Addicted to power
They can barely walk, but they want to run,” laments a netizen on social media.
Joseph “Erap” Estrada, 81, and Alfredo Lim, 88, are both vying for the post of city mayor of Manila. Imelda Marcos, 89, is running for governor of Ilocos Norte. And Juan Ponce Enrile, 94, wants to be senator again. These octogenarian and nonagenarian aspirants created an uproar when they filed their certificates of candidacy a few weeks ago.
Estrada has been in public office since 1969. In a span of 50 years, he was San Juan City mayor for several terms, then senator, vice president, president and Manila mayor.
Lim has been in public service since the 1950s, as a police officer who rose to the rank of general, then becoming director of the National Bureau of Investigation before serving as city mayor of Manila for four terms, and eventually becoming senator of the republic.
Imelda Marcos wielded immense powers as first lady during the 20 years that her late husband, Ferdinand Marcos, was the country’s president. After she came back from exile, she served as multiterm representative of Leyte. She is now on her third term as representative of Ilocos Norte.
Enrile has been in the corridors of power for more than 50 years. He served in various Cabinet positions as secretary of finance, justice, and defense during the Marcos presidency, beginning in 1966. He continued as defense secretary during the Cory Aquino administration. He then served as senator for multiple terms, even becoming Senate president.
What else do they want, people ask.
The races are over for anyone of their generation. Their peers are enjoying what remains of their days, doting on their grandchildren and great-grandchildren. They are devoting time to charity and religious work in order to salvage a place in heaven.
In contrast, why do these four old guards still run? Are they out to accumulate more wealth? Surely, they already have all the money that gives them, their children and grandchildren included, lifetime material security.
We cannot rule out the insatiable desire to have more wealth as motivation. But as one politician said, “money without power is nothing,” so this prompts us to search for a more primal reason.
Is it because they think they can still make valuable contributions to public service, considering their long years in office? Surely, even they themselves know that they have been hugely responsible for the state of rot of our country. For them to entertain delusions that they can still do good for the country is pure dementia.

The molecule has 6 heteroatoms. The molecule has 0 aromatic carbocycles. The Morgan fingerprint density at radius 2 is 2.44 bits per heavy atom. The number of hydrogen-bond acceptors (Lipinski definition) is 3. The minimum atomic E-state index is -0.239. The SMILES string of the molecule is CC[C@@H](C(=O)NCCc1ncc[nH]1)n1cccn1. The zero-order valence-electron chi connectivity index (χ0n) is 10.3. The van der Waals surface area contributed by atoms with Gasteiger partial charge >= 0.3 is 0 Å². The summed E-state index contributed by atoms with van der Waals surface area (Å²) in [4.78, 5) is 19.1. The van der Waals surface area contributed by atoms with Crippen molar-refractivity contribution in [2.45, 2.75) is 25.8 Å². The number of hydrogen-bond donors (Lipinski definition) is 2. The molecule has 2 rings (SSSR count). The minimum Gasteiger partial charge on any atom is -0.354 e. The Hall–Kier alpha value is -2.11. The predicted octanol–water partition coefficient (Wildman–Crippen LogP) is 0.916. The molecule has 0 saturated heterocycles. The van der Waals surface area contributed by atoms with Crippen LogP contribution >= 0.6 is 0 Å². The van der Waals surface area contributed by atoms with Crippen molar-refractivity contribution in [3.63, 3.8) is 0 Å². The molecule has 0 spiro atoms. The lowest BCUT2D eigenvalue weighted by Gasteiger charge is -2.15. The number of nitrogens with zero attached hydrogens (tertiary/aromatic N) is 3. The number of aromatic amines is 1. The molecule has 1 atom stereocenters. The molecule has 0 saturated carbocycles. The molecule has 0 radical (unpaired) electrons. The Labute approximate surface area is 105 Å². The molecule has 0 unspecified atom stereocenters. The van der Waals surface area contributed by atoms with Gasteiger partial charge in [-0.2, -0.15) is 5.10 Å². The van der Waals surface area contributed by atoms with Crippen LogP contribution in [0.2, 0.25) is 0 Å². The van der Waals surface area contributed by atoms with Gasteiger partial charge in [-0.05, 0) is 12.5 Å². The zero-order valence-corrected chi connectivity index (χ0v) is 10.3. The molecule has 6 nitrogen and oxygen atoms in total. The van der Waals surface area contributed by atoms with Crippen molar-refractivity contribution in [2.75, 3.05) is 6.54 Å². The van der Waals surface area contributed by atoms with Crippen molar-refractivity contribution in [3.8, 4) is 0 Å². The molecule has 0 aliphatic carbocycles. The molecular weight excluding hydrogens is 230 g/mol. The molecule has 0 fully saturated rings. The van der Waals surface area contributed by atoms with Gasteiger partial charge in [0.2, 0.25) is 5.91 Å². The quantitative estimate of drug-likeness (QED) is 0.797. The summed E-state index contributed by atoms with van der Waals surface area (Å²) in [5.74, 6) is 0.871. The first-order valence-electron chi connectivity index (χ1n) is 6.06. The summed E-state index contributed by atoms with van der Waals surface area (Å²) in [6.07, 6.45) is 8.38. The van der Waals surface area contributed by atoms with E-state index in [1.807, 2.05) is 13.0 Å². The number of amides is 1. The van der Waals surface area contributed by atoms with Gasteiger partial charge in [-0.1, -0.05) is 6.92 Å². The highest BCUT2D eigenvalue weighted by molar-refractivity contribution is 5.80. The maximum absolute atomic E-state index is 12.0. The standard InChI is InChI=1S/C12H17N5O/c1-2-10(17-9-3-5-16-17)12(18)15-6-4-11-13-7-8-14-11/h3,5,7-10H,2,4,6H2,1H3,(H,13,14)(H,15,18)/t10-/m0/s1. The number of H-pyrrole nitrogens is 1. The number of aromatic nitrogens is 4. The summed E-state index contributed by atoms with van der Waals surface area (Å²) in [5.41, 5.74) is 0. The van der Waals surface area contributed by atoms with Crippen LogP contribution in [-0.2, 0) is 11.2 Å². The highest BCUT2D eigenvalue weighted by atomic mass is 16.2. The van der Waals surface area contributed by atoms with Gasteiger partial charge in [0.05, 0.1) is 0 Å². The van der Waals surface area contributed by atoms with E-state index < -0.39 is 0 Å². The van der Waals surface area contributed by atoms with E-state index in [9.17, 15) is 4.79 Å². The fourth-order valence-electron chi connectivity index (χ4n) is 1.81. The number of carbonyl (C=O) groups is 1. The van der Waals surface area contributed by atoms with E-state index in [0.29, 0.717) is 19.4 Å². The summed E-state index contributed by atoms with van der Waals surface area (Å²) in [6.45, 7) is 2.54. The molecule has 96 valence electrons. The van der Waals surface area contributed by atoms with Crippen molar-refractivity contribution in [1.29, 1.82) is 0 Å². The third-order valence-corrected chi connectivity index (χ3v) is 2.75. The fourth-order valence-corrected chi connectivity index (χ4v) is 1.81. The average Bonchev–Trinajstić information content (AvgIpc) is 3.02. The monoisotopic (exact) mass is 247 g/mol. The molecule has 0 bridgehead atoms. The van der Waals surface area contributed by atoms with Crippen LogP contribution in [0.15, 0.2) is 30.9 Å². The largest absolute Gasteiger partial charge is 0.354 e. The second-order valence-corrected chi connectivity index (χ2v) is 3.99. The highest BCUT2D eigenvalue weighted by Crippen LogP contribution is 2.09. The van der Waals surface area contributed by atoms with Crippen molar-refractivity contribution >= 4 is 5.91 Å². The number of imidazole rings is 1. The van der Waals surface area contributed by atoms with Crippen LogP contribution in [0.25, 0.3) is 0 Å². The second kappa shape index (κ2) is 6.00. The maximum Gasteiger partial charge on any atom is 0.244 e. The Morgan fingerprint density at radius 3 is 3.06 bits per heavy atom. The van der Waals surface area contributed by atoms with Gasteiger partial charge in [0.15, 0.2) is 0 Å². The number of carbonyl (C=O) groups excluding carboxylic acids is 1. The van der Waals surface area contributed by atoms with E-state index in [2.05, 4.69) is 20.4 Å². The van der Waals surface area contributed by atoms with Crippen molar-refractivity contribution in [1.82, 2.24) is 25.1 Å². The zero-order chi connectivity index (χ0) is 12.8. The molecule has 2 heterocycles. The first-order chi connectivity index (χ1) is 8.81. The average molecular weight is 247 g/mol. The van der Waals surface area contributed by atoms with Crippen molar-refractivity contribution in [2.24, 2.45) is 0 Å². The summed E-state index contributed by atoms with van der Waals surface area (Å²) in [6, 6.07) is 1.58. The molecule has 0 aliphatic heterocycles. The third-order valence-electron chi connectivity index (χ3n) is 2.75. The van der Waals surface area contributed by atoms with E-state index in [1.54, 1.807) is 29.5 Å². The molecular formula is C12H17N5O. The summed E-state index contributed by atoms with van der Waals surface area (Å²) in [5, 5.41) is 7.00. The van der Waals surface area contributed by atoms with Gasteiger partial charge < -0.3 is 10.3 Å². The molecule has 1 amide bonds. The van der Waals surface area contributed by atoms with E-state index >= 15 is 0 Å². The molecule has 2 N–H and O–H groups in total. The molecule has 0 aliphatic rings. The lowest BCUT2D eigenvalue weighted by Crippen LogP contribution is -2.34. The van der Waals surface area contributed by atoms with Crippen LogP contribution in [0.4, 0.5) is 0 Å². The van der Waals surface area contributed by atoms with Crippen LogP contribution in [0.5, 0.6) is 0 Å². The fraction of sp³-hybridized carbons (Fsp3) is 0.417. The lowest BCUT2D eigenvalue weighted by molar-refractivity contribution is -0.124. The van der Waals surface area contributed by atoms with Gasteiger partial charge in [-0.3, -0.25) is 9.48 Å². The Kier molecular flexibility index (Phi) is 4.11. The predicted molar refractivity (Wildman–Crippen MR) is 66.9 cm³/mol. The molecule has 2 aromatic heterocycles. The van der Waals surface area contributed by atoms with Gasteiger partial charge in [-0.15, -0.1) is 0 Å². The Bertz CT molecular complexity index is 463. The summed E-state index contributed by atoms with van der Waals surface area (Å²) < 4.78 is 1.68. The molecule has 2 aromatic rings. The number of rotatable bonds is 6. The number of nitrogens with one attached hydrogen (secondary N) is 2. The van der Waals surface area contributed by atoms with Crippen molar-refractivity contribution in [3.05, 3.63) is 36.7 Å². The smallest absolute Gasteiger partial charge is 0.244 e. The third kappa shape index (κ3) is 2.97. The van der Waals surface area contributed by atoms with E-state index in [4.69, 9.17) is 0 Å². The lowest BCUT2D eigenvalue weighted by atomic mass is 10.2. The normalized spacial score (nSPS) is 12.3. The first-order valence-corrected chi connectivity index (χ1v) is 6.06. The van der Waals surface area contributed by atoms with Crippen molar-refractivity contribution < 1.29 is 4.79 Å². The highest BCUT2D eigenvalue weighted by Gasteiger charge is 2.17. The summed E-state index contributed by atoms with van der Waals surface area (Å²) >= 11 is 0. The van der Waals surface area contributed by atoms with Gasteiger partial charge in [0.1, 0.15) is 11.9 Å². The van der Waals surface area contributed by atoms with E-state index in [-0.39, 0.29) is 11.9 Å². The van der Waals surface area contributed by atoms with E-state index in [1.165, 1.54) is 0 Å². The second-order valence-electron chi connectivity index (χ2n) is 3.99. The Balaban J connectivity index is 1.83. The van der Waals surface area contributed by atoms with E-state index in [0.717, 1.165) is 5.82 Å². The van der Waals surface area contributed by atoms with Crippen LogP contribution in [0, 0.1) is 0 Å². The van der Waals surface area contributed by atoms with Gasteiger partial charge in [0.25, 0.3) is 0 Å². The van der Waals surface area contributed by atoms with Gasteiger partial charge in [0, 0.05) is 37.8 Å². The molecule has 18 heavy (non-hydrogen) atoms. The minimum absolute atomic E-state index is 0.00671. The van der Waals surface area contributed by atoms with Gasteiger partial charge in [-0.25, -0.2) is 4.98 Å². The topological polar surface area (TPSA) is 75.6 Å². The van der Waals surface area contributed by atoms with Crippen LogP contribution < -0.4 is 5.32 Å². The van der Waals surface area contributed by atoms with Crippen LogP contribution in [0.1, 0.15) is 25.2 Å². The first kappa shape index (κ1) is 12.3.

The only plausible reason is that these old political figures are deeply addicted to power.
The feeling of adulation, the fat perks, the exhilaration brought about by one’s possession of power to rule over the fates of people, and the sense of self-importance that results from being at the center of it all, are said to have an addictive effect more powerful than gambling in the casino.
When one enters politics without deeply rooted moral and ethical bearings, power intoxicates. And when one gets drunk with power, the line between right and wrong becomes blurred and eventually disappears. If President Duterte says that drugs eat your brain, power eats your soul.
Politicians addicted to power are far more dangerous to society compared to drug addicts, alcoholics and gamblers. They have caused, and continue to cause, far more destruction to our country and people.
If Estrada, Lim, Marcos and Enrile want to be (re)elected to public office, it must be because of their addiction to power. Nothing in their pronouncements, conduct and record would indicate otherwise. No ember of a noble purpose there at this late stage.
There’s one politician who is even more drunk with power. He mocks God as “stupid,” calls for the destruction of the Catholic Church, lumps all priests as womanizers and pedophiles, and brands saints as “gago” and “lasenggo” (stupid and drunkards). He has proclaimed himself a saint, and has called on people to adorn their altars with his picture. His self-anointed name: Santo Rodrigo.
Comments to email@example.com
Click here for more elections stories.
Subscribe to INQUIRER PLUS to get access to The Philippine Daily Inquirer & other 70+ titles, share up to 5 gadgets, listen to the news, download as early as 4am & share articles on social media. Call 896 6000.